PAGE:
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August 1, 2014 | NPR · Renee Montagne talks with the head of the Centers for Disease Control and Prevention, Dr. Thomas Frieden, for the latest news about the Ebola outbreak in West Africa.
 
August 1, 2014 | NPR · CIA director John Brennan apologized to Sen. Dianne Feinstein, who had accused the CIA of spying on her committee's computers. Brennan at first denied it.
 
August 1, 2014 | NPR · It's one of the most popular items, but often it seems to be as far as humanly possible from the entrance. The Planet Money team looks at two very different theories about why that is.
 

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August 1, 2014 | NPR · House Republicans are delaying their August recess, sticking around Washington to try passing a bill meant to address the border crisis. Democrats and President Obama have already voiced their opposition to the bill on the table.
 
August 1, 2014 | NPR · Regular political commentators, E.J. Dionne of The Washington Post and David Brooks of The New York Times, discuss the beleaguered border bill in the House and the shattered cease-fire in Gaza.
 
August 1, 2014 | NPR · Fighting in Gaza took an ominous turn Friday, as a 72-hour humanitarian cease-fire fell apart within 90 minutes and the Israeli military announced its belief that one of its soldiers was captured by Hamas militants.
 

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July 26, 2014 | NPR · Hezbollah has been a longtime ally of Hamas, but during this most recent conflict between Israel and Gaza they've taken a sideline role. NPR's Scott Simon talks to the BBC's Kim Ghattas in Beirut.
 

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July 27, 2014 | NPR · Fighting in Ukraine near the crash site of Malaysia Airlines Flight MH17 has international investigators staying away. NPR's Arun Rath talks with OSCE's Michael Bociurkiw about the investigation.
 

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Excerpts: Best Books 2009

Jun 24, 2010 — The Pulitzer-Prize winning novelist Michael Chabon's essays on marriage and fatherhood.
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Dec 29, 2009 — This book reveals the personal odyssey of Deogratias Niyizonkiza, an American-trained physician living and working in the central African nations of Burundi and Rwanda. His personal tale is one of triumph and misery as he fights to bring modern medical care to his homeland.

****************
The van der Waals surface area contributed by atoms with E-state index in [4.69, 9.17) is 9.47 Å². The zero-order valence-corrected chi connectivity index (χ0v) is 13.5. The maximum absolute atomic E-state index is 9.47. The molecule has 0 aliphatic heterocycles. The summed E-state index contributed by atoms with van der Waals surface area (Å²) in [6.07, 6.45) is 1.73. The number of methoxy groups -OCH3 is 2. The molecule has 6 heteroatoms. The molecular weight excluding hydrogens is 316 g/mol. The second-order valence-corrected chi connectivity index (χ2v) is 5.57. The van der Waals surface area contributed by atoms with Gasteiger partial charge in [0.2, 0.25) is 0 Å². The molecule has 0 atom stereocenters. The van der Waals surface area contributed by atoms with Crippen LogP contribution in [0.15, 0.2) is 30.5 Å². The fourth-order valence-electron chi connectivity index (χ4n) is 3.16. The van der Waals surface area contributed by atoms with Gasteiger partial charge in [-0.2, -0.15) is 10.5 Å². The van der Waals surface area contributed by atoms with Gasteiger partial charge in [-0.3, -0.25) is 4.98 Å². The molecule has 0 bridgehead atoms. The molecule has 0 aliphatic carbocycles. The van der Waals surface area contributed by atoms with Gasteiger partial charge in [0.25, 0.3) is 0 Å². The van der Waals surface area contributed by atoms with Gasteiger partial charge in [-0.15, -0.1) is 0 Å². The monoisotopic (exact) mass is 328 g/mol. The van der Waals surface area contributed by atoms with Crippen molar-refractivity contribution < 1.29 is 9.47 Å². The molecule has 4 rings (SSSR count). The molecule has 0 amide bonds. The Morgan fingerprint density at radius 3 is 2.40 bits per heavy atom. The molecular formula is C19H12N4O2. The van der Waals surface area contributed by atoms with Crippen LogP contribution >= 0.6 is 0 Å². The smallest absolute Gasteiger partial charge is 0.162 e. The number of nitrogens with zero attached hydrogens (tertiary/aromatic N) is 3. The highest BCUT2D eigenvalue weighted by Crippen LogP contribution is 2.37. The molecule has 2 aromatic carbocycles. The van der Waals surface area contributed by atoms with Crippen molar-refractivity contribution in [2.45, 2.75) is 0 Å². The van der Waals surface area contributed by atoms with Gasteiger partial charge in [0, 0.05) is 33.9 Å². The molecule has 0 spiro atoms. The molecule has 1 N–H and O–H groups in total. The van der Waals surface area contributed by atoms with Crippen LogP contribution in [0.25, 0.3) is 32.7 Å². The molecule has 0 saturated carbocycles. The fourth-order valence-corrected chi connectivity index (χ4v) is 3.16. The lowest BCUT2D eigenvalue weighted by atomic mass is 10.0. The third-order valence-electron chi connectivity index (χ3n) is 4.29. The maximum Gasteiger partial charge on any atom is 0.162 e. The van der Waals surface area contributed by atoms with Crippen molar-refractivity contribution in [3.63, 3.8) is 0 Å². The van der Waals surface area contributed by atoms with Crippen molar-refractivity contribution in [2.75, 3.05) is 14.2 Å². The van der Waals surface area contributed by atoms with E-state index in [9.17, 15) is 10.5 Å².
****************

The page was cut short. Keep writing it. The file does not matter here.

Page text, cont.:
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Dec 29, 2009 — In his health care expose, T.R. Reid, a reporter for the Washington Post, reveals numerous opponents of American health care reform as liars, or at best, ill-informed. Reid discusses the benefits of overseas health care programs and tries to dispel the fearful myth of "socialized health care."
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Dec 29, 2009 — In this sharp-eyed chronicle, Joan Biskupic details how Supreme Court Justice Antonin Scalia's formative experiences translate into his strict constructionist reading of the U.S. Constitution — and how his self-proclaimed unwavering interpretations are often anything but concrete.
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Dec 23, 2009 — This new reissue of Elaine Dundy's 1962 hit is far more literary than "chick lit" but just as much fun, absolutely crackling with deviousness and wit.
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Dec 23, 2009 — Daniel Everett went to the Amazon as a Christian missionary, but ended up spending decades living with the Piraha tribe. This book, his account of those decades with the remote tribe, is riveting, serious escapism.
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Dec 23, 2009 — Miriam Toews' novel is a light, modern On the Road: a poignant American road-trip novel with a twist. It's Canadian.
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Dec 23, 2009 — Day-to-day tragedy collides with modern internet culture in this novel about love, poetry, and life 2.0. Jess Walter's The Financial Lives Of The Poets manages to be just the right balance of satire and heart.
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Dec 23, 2009 — Benjamin Nugent's book posits itself as the "history of the nerd," explaining the many facets of "geek-dom" that exist alongside a pervasive strain of anti-intellectualism in America. The book includes keen observations on jocks, racism, autism, and, of course, Dungeons and Dragons.
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Dec 23, 2009 — Pierre Bayard's book manages to make the reader feel infinitely more literate without having to do all the heavy work of reading. It's chock full of perceptions, philosophy and bon mots.
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more Excerpts: Best Books 2009 from NPR